Obama to leave 8 400 troops in Afghanistan instead of the bigger withdrawal he promised
United States President Barack Obama has announced that he plans to leave 8 400 American troops in Afghanistan when he finishes his term – an increase from his previous plan, reflecting the difficulty of drawing down the US presence in the war in the country.
“Maintaining our forces at this specific level…will allow us to continue to provide tailored support to help Afghan forces continue to improve,” Obama said on Wednesday from the White House.
“I will not allow Afghanistan to be used as safe haven for terrorists to attack our nation again.”
Obama had planned to drop troop levels down from 9 800 to 5 500 troops by the end of 2016. But a Taliban resurgence has pushed Washington to rethink its exit strategy.
What does a US drawdown mean for Afghanistan?
“I strongly believe that it is in our national security interest, especially after all the blood and treasure we have invested in Afghanistan over the years, that we give our Afghan partners the very best opportunity to succeed,” said Obama, speaking next to Ash Carter, the US defence chief, and Gen. Joseph Dunford, the top US military commander.
Obama said “the narrow missions” assigned to US forces will not change, and that they will remain focused on “training” Afghan forces and “supporting” operations against al-Qaeda and other armed groups, including the Islamic State of Iraq and the Levant (ISIL, also known as ISIS).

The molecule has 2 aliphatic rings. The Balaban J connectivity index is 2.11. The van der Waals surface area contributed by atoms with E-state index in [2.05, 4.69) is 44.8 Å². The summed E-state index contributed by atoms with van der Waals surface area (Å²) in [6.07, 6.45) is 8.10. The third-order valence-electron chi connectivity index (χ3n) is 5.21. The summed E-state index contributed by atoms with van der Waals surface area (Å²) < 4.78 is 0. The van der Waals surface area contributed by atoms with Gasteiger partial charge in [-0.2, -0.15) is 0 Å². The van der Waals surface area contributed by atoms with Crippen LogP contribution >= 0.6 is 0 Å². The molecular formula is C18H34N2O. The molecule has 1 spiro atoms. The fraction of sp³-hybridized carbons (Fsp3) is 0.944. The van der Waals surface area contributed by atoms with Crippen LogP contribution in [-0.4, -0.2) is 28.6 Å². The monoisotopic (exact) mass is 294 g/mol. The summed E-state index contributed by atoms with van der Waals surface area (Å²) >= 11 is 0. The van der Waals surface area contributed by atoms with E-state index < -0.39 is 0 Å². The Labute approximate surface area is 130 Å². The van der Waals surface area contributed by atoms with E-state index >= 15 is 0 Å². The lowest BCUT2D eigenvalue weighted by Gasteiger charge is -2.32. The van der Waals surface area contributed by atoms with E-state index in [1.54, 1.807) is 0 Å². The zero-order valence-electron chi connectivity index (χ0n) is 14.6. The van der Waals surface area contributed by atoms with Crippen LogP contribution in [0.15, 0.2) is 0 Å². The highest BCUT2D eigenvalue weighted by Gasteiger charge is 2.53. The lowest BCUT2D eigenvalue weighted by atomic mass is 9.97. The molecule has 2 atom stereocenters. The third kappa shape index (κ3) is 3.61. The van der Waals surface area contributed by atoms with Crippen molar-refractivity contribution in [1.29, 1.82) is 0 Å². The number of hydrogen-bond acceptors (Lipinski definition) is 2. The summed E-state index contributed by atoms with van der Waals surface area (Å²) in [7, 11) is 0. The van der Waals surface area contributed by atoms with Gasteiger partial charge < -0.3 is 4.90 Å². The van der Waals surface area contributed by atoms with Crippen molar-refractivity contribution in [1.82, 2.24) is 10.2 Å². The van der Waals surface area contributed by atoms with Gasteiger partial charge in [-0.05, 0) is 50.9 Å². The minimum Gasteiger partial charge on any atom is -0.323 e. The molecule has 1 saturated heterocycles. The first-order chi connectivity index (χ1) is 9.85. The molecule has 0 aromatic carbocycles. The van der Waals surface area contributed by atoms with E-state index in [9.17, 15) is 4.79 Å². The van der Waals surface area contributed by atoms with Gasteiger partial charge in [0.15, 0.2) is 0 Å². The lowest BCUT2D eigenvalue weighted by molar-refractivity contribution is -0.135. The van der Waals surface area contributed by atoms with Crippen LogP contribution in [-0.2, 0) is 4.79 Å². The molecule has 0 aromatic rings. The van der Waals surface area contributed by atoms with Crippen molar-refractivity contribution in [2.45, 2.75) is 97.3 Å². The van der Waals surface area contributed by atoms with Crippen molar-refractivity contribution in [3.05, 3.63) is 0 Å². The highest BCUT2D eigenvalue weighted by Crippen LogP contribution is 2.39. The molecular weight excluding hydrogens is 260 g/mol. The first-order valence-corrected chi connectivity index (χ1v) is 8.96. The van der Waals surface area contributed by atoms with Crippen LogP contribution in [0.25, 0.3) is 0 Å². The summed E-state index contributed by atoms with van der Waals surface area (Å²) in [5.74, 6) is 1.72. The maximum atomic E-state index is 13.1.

When he first ran for office, Obama had campaigned for a complete withdrawal of troops from Afghanistan, as well as in Iraq.
At the height of the US combat mission, there were an estimated 100,000 troops in Afghanistan. Appeal to Taliban
Obama heads to Poland on Thursday to attend a Nato summit in Poland, where he is expected to lay out his plan on Friday in Warsaw for Afghanistan and the rest of the region.
Appeal to Taliban
Al Jazeera’s Patty Culhane, reporting from Washington, said the number of troops Obama announced was based on recommendations from military commanders in Afghanistan.
“Now he is leaving more troops than he had hoped,” Culhane said. “He said simply that the Afghan forces are not strong enough.”
The numbers reflect a compromise between Obama’s original plan and what many military commanders had recommended.
Last month a group of more than a dozen former US ambassadors and former commanders of US forces in Afghanistan wrote to Obama urging him to keep the current level of US troops through the remainder of his term in office.
Armed Taliban fighters have stepped up their nearly 15-year war since Nato pulled most of its forces out of the country at the end of 2014, while a nascent peace process has stalled in Afghanistan, which saw civilian casualties soar past 11 000 last year.
For the first quarter of this year, as many as 600 civilians were killed and 1 343 were injured, according to a UN report in April, with the Taliban responsible for six out of every 10 casualties.
The Taliban, who were ousted from power by a US-led invasion in late 2001, have been repeatedly blamed by the UN for deliberately targeting civilians in the war-torn country.
In his address on Wednesday, Obama urged the Afghan government and the Taliban to reach a “lasting political settlement” to end the conflict.
He will aso meet Afghan President Ashraf Ghani and Chief Executive Abdullah Abdullah at the Nato summit in Poland, and said he expects more allies to step up to provide commitments of troops and funds through the end of the decade. – Al Jazeera